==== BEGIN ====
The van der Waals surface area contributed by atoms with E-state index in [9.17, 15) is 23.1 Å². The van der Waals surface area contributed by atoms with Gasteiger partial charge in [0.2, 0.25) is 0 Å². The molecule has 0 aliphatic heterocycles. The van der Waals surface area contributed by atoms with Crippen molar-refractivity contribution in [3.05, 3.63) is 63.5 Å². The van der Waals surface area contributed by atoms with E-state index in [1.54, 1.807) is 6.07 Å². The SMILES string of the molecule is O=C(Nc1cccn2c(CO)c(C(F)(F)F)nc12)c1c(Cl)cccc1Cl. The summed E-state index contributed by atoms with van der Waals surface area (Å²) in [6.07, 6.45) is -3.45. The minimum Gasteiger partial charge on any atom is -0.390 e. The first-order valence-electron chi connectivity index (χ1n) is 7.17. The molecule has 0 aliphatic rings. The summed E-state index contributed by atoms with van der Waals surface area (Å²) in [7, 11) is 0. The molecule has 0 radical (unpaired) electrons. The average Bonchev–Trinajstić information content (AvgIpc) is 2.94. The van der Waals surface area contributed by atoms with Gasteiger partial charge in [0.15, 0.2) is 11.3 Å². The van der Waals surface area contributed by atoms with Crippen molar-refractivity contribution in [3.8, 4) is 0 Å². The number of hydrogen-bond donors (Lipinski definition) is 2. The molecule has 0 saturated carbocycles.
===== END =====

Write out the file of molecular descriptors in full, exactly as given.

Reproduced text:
The van der Waals surface area contributed by atoms with E-state index in [9.17, 15) is 23.1 Å². The van der Waals surface area contributed by atoms with Gasteiger partial charge in [0.2, 0.25) is 0 Å². The molecule has 0 aliphatic heterocycles. The van der Waals surface area contributed by atoms with Crippen molar-refractivity contribution in [3.05, 3.63) is 63.5 Å². The van der Waals surface area contributed by atoms with E-state index in [1.54, 1.807) is 6.07 Å². The SMILES string of the molecule is O=C(Nc1cccn2c(CO)c(C(F)(F)F)nc12)c1c(Cl)cccc1Cl. The summed E-state index contributed by atoms with van der Waals surface area (Å²) in [6.07, 6.45) is -3.45. The minimum Gasteiger partial charge on any atom is -0.390 e. The first-order valence-electron chi connectivity index (χ1n) is 7.17. The molecule has 0 aliphatic rings. The summed E-state index contributed by atoms with van der Waals surface area (Å²) in [7, 11) is 0. The molecule has 0 radical (unpaired) electrons. The average Bonchev–Trinajstić information content (AvgIpc) is 2.94. The van der Waals surface area contributed by atoms with Gasteiger partial charge in [0.15, 0.2) is 11.3 Å². The van der Waals surface area contributed by atoms with Crippen molar-refractivity contribution in [3.8, 4) is 0 Å². The number of hydrogen-bond donors (Lipinski definition) is 2. The molecule has 0 saturated carbocycles.